fruit leather, which keeps very well once vacuum packed, several batches of jelly were made, more was stewed to keep in the freezer for making muffins and quickbreads, and some was eaten raw with cream cheese and raisins!
Robert made some tasty Japanese knotweed syrup, to which he then adds some carbonated water or canned seltzer for a fizzy, pink drink. The ascorbic acid powder is something we order from a vitamin company in bulk and add it to our syrups to keep them fresh and from crystallizing. It is basically vitamin C in powder form, adding a slightly sour taste to the syrup.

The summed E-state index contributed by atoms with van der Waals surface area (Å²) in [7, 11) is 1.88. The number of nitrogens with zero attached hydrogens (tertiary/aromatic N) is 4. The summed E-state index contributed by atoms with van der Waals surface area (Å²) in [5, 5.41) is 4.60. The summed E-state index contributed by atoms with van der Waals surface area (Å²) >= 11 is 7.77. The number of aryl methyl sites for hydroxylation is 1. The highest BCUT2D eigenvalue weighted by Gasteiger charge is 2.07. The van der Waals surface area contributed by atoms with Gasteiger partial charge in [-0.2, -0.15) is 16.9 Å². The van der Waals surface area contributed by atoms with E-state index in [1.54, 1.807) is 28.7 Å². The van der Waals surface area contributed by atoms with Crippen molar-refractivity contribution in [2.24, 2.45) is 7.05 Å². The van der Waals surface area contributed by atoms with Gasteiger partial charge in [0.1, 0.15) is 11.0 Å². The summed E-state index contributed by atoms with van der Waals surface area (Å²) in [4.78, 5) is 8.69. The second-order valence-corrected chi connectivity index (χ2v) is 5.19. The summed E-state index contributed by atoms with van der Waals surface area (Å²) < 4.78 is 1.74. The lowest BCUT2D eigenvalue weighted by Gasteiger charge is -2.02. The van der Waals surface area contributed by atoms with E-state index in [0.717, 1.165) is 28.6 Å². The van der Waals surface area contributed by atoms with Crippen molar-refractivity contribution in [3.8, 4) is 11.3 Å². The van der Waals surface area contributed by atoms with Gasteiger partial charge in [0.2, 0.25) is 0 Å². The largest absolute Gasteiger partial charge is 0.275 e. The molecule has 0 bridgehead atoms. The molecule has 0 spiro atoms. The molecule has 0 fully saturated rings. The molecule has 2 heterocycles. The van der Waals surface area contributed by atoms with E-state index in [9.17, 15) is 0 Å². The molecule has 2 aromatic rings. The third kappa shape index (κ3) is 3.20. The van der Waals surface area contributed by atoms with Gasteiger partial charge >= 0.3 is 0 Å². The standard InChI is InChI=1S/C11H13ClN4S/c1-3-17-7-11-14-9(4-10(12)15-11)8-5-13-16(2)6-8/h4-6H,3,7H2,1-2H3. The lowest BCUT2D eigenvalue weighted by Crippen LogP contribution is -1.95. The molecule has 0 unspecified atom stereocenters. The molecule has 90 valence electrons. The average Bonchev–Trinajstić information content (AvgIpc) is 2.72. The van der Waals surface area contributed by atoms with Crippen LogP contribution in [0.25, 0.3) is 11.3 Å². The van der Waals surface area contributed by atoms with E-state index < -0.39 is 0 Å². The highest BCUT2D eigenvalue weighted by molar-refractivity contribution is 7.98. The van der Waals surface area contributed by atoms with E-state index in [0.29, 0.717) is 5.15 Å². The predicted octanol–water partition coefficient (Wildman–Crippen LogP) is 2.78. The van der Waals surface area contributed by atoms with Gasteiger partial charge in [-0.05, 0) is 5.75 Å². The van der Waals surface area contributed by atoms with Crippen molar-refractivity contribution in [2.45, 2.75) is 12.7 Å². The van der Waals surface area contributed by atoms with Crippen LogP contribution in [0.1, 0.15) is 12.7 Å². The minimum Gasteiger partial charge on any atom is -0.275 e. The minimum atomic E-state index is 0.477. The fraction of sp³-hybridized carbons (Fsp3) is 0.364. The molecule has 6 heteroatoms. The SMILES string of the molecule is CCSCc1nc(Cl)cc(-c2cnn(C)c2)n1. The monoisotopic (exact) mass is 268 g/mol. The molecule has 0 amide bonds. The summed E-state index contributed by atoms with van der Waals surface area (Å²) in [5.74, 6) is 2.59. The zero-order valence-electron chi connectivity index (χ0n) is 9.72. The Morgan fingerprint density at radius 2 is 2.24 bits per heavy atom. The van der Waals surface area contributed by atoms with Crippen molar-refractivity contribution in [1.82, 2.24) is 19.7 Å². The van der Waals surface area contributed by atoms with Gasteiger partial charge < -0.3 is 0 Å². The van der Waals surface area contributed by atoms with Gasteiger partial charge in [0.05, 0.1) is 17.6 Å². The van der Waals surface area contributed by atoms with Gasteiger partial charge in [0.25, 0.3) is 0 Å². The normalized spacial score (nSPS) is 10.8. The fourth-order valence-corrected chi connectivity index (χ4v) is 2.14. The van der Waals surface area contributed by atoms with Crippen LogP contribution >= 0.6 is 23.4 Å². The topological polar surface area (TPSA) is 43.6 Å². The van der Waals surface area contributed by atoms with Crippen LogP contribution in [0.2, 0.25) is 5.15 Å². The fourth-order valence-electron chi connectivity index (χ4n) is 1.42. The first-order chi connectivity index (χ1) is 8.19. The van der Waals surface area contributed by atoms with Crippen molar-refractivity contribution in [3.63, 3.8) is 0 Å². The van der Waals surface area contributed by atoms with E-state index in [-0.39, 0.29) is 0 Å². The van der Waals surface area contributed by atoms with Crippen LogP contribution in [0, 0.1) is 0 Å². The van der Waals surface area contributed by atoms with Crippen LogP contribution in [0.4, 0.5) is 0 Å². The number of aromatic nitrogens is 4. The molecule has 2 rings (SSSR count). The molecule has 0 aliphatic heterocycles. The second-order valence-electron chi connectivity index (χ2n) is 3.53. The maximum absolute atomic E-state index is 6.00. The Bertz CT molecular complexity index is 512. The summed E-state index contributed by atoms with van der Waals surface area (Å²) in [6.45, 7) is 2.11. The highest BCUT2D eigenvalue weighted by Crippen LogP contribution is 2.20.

Japanese Knotweed Syrup makes about 4 cups of syrup
2 1/4 c. water
3 1/2 c. sugar
2 c. chopped knotweed, leaves and tips removed
3 Tbsp. ascorbic acid powder
1. In a saucepot, heat the water to boiling and add the sugar. Stir until the sugar dissolves and turn off the heat.
2. Add the chopped knotweed to the hot syrup, and cover. Allow the syrup to steep for 24 hours.
3. Filter out the knotweed with a mesh sieve, and filter again through a coffee filter to remove all the debris.
4. Remove 1 cup of the pink syrup, and warm it in a small saucepot. Add the ascorbic acid powder, stirring to dissolve it. Pour this back into the rest of the syrup and stir. Store in air tight containers at room temperature for 3-6 months.